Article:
vallum west of the fort, including the turn of the ditch towards Hadrian's
Wall before it descends Stanwix Bank towards the river. The course of the
vallum was unsuccessfully sought south of the fort in excavations by Simpson
in 1933 and 1934, when a ditch that was found and initially thought to be the
vallum ditch turned out to be the south ditch of the fort. The course of the
vallum south of the fort has not yet been confirmed although it is possible
that erosion of the steep cliff above the river flood plain may have resulted
in loss of some of the vallum south of the fort.
All buildings, including Homeacres Cottage and The Cottage, Homeacres, the
gateway to Stanwix House, St Michael's Church, The Vicarage, the gates to The
Old Vicarage and two 19th century monuments which are all Listed Grade II, all
road and pavement surfaces, boundary walls and property divisions, fences and
field boundaries, street furniture and signs are excluded from the scheduling,
although the ground beneath them is included. The area which includes Stanwix
House Cottage and the houses and gardens on the south side of Kells Place, the
area which includes the Crown and Thistle public house and Nos 49-51 Church
Street and their associated gardens and the area which includes Nos 3-5 Church
Lane and Muncaster House and its garden north of the house are totally
excluded from the scheduling.

The site of the monument is shown on the attached map extract.

Source: Historic England

Reasons for Scheduling

Hadrian's Wall marks one of the frontiers of the Roman Empire. The
international importance of the surviving remains has been recognised through
designation as a World Heritage Site.
The military importance of the Tyne-Solway route across the Pennines was
recognised by the Romans during their early campaigns through northern England
and into Scotland in the second half of the first century AD. At this time a
military road, the Stanegate, was constructed along with a series of forts.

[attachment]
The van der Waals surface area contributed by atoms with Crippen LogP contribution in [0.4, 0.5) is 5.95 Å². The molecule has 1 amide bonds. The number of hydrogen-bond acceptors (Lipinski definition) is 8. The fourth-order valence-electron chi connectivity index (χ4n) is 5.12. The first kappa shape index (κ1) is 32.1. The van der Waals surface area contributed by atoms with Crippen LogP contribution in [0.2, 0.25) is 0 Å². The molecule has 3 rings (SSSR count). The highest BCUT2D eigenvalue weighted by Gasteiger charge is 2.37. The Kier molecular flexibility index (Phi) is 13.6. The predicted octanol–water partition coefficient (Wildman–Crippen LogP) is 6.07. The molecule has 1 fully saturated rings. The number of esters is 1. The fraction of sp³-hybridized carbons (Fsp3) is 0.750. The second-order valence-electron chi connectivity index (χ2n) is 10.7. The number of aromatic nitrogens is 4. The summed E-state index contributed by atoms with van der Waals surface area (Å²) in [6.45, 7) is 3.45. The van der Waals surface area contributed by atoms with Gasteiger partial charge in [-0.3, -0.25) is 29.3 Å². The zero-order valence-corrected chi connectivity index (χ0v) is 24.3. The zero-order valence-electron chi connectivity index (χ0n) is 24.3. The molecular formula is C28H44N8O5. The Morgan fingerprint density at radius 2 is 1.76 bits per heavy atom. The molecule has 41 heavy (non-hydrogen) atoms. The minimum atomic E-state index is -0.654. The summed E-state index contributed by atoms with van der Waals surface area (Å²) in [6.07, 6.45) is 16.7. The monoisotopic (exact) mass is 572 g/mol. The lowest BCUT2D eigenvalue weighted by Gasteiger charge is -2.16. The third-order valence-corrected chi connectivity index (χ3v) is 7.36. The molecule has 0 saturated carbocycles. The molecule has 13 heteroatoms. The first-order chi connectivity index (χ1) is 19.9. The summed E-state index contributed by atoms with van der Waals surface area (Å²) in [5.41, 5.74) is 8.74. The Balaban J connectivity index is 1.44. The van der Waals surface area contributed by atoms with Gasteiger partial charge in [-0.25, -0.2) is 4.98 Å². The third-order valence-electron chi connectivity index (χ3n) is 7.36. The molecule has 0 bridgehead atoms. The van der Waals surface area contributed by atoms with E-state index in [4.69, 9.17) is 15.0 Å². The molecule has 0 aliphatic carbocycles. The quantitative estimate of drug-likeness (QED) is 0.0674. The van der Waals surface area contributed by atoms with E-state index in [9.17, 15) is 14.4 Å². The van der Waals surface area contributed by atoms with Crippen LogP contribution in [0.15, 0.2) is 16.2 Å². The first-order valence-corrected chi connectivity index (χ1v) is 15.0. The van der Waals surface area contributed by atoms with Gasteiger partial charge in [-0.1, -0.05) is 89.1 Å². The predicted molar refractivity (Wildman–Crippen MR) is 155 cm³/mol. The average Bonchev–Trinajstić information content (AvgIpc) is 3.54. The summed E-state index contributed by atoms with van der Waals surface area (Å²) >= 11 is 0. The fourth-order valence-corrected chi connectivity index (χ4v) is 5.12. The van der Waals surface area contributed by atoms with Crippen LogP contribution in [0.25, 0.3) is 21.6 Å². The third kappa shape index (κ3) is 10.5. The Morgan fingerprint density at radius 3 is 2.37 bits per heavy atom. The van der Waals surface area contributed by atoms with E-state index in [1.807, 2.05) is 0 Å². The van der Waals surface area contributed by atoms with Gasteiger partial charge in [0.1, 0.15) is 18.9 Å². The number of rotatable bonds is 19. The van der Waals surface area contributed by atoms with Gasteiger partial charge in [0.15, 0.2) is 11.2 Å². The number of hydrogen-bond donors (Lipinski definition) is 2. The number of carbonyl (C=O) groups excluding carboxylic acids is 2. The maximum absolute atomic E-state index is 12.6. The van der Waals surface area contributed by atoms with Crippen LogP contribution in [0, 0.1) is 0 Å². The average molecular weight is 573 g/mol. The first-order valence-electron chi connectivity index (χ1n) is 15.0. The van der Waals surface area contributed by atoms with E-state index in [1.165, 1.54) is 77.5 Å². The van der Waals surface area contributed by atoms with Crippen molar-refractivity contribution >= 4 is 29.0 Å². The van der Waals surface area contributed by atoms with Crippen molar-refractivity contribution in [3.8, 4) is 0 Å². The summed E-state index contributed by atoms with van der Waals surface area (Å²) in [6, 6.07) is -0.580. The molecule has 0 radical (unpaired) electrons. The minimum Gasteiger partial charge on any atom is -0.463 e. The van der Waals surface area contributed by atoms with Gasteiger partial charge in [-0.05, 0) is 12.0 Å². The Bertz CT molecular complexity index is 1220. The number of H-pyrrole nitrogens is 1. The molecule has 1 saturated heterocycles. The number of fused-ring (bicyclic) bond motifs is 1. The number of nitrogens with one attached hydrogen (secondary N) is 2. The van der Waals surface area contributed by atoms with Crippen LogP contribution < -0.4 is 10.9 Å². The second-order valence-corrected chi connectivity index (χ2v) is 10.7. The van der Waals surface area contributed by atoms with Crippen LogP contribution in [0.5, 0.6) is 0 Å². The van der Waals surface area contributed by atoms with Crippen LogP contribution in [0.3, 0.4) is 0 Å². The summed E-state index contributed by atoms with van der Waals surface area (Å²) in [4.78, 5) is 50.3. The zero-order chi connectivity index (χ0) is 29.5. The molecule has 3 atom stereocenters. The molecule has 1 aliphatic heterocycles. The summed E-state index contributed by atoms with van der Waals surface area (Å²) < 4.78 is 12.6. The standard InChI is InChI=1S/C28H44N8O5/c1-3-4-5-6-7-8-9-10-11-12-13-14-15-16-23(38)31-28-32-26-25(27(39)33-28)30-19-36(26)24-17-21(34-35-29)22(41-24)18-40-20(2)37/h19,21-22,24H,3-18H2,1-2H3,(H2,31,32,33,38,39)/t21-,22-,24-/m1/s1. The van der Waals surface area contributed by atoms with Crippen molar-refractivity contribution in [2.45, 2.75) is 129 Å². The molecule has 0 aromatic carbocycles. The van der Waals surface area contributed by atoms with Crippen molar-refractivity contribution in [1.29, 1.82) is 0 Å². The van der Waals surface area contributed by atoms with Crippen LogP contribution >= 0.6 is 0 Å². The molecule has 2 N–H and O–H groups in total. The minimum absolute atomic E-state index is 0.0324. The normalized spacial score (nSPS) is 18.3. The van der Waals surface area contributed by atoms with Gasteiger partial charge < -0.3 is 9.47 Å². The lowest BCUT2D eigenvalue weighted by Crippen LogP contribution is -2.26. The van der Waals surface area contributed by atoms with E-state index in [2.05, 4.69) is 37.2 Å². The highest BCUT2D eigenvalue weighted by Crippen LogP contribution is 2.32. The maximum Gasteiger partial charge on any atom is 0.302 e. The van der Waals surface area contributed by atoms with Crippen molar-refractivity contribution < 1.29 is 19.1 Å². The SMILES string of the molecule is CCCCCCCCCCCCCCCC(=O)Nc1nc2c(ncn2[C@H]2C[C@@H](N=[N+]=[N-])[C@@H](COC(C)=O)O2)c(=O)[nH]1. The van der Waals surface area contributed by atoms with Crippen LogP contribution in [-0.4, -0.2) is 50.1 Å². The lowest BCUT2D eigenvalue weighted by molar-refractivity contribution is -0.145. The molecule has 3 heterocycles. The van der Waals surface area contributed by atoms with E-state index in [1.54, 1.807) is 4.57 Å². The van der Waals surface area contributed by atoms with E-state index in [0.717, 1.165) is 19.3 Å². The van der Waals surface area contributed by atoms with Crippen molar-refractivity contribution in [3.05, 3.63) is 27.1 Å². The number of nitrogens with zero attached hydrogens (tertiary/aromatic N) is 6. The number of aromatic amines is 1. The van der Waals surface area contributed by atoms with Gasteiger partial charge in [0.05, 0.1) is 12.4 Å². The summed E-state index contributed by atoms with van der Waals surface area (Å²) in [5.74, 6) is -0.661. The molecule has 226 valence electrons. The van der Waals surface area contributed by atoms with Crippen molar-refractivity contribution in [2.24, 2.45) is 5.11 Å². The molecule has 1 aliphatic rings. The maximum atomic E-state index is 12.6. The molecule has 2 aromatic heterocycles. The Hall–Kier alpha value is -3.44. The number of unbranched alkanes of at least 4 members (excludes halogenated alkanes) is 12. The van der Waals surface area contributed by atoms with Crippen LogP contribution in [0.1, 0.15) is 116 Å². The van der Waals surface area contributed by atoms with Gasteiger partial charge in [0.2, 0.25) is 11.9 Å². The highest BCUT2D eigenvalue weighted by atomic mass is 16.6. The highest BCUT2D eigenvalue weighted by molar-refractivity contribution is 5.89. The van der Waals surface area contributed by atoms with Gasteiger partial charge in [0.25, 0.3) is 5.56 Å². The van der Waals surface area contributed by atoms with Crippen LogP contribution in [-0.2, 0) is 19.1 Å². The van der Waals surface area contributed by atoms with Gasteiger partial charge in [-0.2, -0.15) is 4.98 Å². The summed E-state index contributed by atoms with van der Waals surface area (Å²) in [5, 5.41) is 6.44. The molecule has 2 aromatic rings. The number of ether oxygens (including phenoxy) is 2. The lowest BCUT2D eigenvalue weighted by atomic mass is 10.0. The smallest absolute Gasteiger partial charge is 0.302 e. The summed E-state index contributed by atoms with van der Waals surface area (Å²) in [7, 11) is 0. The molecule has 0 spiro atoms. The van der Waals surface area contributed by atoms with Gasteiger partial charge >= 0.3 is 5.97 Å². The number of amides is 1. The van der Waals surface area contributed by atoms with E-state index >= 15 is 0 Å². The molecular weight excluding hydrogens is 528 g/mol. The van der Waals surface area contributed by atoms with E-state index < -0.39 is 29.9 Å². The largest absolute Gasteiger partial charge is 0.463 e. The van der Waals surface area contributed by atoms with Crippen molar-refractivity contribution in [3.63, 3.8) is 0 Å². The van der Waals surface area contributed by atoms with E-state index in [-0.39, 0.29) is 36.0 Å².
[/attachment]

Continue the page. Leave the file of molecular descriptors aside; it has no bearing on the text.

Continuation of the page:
Subsequently the Romans largely withdrew from Scotland and there is evidence
that the Tyne-Solway route was being recognised as a frontier by the start of
the second century AD. This position was consolidated in the early second
century by the construction of a substantial frontier work, Hadrian's Wall,
under the orders of the Emperor Hadrian. Hadrian's successor, Antoninus Pius,
subsequently attempted to establish the boundary further north, between the
Clyde and the Firth of Forth, but by c.AD 160 growing unrest amongst the
native populations of northern Britain and pressures elsewhere in the Empire
caused a retraction back to the Hadrianic line. Hadrian's Wall was then the
frontier of the Roman Empire in Britain until c.AD 400 when the Roman armies
withdrew from Britain.
Stretching over 70 miles from coast to coast, Hadrian's Wall was a continuous
barrier built of stone in the east and, initially, of turf in the west. The
stone wall was originally designed to be ten Roman feet wide and sections of
this width are termed broad wall. A change of plan shortly after construction
began led to a reduction in the width of the Wall to eight Roman feet, such
sections being termed narrow wall. Today, stretches of both wall types
survive, including some sections of narrow wall built on broad wall
foundations. For most of its length a substantial ditch on the northern side
provided additional defence. Where the Wall crossed rivers, bridges were
constructed to carry it across. Construction of the Wall was organised and
executed by legionary soldiers. From the beginning the barrier was planned to
comprise more than just a curtain wall. At regularly spaced intervals of about
a mile along its length lay small walled fortlets known as milecastles. These
were attached to the southern side of the Wall and most had a gateway through
the Wall to the north. Hence they controlled crossing points through the Wall
as well as affording space for a small stable garrison. Between the
milecastles were two equally spaced towers known as turrets. Together the
milecastles and turrets provided bases from which the curtain wall could be
watched and patrolled. Both the turrets and milecastles are thought to have
been higher than the Wall itself to provide suitable observation points. It is
often assumed that a platform existed on the Wall so that troops could
actually patrol along the wall top; it is however far from certain that this
was the case.
At the western end of the Wall a system of towers, small fortlets and palisade
fences extended the frontier system another 30 miles or so down the Cumbrian
coast and helped control shipping moving across the estuary of the Solway
As originally planned, and apart from whatever space there was in the
milecastles, provision for the accommodation of garrison troops manning the